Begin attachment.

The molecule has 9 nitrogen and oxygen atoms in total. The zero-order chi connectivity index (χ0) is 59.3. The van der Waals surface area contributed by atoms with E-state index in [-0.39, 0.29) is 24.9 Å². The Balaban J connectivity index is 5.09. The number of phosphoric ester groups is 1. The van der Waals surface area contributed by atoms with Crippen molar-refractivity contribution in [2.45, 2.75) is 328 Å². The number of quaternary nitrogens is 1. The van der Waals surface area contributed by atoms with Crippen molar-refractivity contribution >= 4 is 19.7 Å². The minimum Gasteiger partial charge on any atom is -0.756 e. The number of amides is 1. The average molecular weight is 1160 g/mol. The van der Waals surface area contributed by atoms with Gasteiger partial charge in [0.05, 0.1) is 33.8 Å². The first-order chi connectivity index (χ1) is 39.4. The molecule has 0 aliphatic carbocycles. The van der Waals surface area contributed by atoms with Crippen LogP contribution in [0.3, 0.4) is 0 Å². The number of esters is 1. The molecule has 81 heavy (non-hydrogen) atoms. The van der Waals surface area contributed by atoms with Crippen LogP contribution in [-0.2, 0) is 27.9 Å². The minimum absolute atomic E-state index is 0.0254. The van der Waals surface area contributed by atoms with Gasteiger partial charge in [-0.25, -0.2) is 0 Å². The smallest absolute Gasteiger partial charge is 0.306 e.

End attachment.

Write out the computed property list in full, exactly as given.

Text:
The molecule has 9 nitrogen and oxygen atoms in total. The zero-order chi connectivity index (χ0) is 59.3. The van der Waals surface area contributed by atoms with E-state index in [-0.39, 0.29) is 24.9 Å². The Balaban J connectivity index is 5.09. The number of phosphoric ester groups is 1. The van der Waals surface area contributed by atoms with Crippen molar-refractivity contribution in [2.45, 2.75) is 328 Å². The number of quaternary nitrogens is 1. The van der Waals surface area contributed by atoms with Crippen molar-refractivity contribution >= 4 is 19.7 Å². The minimum Gasteiger partial charge on any atom is -0.756 e. The number of amides is 1. The average molecular weight is 1160 g/mol. The van der Waals surface area contributed by atoms with Gasteiger partial charge in [0.05, 0.1) is 33.8 Å². The first-order chi connectivity index (χ1) is 39.4. The molecule has 0 aliphatic carbocycles. The van der Waals surface area contributed by atoms with Crippen LogP contribution in [0.3, 0.4) is 0 Å². The number of esters is 1. The molecule has 81 heavy (non-hydrogen) atoms. The van der Waals surface area contributed by atoms with Crippen LogP contribution in [-0.2, 0) is 27.9 Å². The minimum absolute atomic E-state index is 0.0254. The van der Waals surface area contributed by atoms with Gasteiger partial charge in [-0.25, -0.2) is 0 Å². The smallest absolute Gasteiger partial charge is 0.306 e.